21 April 2020

The ABC of support for people impacted by domestic and family violence

| Rebecca Vassarotti MLA
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Partners at the launch of the ABC micro-finance facility including Lynne Pezzullo, Melissa Cabban, Marcia Williams, Mirjana Wilson, Georgina Byron and Trisha Wong

People often ask why people stay in violent domestic situations but then struggle to respond to the needs of people who leave. The decision to leave a violent relationship is extraordinarily difficult, and the impact of being subject to a violent relationship can be profound and long lasting, long after an individual has made the brave decision to leave. While we often focus on the physical and psychological impacts of domestic violence abuse, we rarely think about the ongoing financial impacts of domestic and family violence.

At the launch of an innovative new initiative aimed to respond to the issue of access to financial resources following domestic violence, Anne, a survivor of domestic violence, shared her story of the immense financial hardship she suffered after fleeing an unsafe situation, even though she was earning a decent wage and deemed able to manage without significant support. The reality for her was that the costs required to maintain safe accommodation for herself and her children meant that there was little money left for other essentials in life. She had little money to access a rental bond, no funds to deal with medical emergencies and because she was in the workforce, she wasn’t able to access government assistance. It took her seven years to break free of financial precariousness, and achieve a level of financial stability.

Unfortunately, Anne’s story is not unique. In 2014, the Domestic Violence Crisis Service (DVCS) commenced research to validate their experience of working with families impacted by domestic and family violence which included the reality that many of these families were finding themselves in dire financial hardship after leaving a domestic violence situation and unable to access government and other support due to their income level – identified as the ‘missing middle’.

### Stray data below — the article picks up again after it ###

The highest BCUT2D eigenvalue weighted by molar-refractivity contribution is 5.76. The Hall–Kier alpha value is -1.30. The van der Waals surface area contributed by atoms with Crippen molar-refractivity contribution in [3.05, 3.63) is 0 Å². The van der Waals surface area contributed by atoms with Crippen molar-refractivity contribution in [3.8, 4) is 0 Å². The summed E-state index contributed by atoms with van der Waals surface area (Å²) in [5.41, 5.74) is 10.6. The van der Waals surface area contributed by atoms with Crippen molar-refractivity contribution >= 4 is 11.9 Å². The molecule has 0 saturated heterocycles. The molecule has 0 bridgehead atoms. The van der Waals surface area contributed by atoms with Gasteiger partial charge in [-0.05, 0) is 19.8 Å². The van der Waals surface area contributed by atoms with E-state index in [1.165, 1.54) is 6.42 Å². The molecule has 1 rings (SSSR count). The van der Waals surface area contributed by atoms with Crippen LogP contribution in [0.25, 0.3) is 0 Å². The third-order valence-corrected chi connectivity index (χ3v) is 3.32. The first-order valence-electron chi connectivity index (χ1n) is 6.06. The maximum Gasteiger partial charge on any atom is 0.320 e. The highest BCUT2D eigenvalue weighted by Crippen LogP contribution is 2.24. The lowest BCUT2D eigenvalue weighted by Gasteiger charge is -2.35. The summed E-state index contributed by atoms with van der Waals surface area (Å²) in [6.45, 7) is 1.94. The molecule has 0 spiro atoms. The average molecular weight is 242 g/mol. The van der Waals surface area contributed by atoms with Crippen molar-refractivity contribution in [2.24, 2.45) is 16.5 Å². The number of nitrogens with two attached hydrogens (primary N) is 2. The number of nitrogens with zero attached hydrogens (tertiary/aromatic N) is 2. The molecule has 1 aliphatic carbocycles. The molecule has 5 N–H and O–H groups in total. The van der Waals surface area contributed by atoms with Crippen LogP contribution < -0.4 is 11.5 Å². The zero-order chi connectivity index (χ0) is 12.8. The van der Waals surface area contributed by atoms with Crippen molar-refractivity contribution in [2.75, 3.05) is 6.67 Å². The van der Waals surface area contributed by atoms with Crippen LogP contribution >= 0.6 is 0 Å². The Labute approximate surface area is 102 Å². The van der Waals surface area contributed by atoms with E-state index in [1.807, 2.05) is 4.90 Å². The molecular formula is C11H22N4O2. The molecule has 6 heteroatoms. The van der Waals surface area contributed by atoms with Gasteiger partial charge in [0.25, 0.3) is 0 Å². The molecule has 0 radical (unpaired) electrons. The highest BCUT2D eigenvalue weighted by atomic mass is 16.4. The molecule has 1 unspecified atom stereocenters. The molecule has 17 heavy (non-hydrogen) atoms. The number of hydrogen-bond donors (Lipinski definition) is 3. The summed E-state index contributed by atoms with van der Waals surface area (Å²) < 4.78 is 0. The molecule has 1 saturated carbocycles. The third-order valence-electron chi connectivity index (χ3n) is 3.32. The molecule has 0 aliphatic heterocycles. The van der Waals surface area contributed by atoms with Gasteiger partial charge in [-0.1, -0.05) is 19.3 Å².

Up until now, people in this situation have only had the options of surviving through the kindness of friends and families, the support of charities and calling on emergency relief services.

It’s a testament to the strength of our local community that DVCS was able to connect and work with a group of community organisations, financial institutions, foundations and businesses to harness and leverage their different skills and expertise to create a much more innovative and proactive way to deal with this issue.

The culmination of this partnership has seen the launch of a new initiative – the Assistance Beyond Crisis (ABC) micro-finance facility. This program will enable local people who have escaped from domestic violence situations and are unable to access appropriate assistance because their assets and/or income levels deem them ineligible for government crisis services, even though they may be unable to access these assets or income, have immediate needs and an inability to pay at a particular point of time. This facility will provide one-off, no interest loans, primarily for providing some financial stability and providing for a short term one-off need. This facility may also consider a small number of one-off grants.